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Indirect Monetary Policy:

There are two types of monetary policy: General or indirect being the first and qualitative, selective
or direct being the other. They affect the level of aggregate demand through the supply of money,
cost of money and availability of credit.

Legal Reserve requirements:

All banks are required to hold a minimum percentage of deposits as reserve. Changes in required
reserve ratios can have important influence on the money supply. Changes in reserve requirements
are made sparingly because they present too large change in monetary policy.

Capital requirements:

All banks are required to hold a certain percentage of their assets as capital, a rate which is
established by the Central Bank or the banking supervisor.

Capital adequacy:

Capital adequacy is important, it is defined and regulated by the Bank for international settlements,
and central bank in practice generally apply strict rules. To enable open market operations, a central
bank must hold foreign exchange reserves. It will often have some influences over any official or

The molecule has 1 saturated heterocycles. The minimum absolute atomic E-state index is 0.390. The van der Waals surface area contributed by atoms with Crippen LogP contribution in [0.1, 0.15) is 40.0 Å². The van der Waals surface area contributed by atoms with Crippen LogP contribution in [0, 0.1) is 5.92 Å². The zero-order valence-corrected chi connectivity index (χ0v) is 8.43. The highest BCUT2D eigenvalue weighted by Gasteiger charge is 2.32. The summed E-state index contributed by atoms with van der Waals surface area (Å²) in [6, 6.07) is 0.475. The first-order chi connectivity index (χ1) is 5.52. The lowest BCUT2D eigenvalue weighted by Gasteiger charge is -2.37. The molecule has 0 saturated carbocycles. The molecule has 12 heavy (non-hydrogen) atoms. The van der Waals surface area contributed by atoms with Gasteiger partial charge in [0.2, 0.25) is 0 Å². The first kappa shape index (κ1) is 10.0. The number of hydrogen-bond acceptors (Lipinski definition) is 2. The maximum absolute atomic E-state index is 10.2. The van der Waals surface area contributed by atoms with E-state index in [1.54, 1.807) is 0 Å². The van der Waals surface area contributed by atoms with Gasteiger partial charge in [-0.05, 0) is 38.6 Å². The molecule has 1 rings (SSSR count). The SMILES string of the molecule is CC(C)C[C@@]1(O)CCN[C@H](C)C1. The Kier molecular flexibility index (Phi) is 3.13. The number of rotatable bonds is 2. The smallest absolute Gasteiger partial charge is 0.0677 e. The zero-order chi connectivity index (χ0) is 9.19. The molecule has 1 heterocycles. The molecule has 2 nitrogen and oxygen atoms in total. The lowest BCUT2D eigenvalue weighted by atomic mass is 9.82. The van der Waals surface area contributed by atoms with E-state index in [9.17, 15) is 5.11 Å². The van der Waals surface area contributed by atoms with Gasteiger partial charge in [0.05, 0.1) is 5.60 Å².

mandated exchange rates: some exchange rates are managed, some are market based and many
are somewhere in between.

Reserve requirement:

Another significant power the Central bank holds is the ability to establish reserve requirement for
other banks. The other requirement is that a percent of liability is being held as cash or deposited
with Central Bank or other agency; limits are set on the money supply.

Discount Rate Policy:

Discount rate is the interest rate at which the central bank stands ready to lend reserves to the
commercial banks. There are three key interest rates for the banks: the interest rate on main
refinancing operations, the rate on the deposit facility, which banks may use to make overnight
deposits, the rate on the marginal lending facility, which offers overnight credit to banks.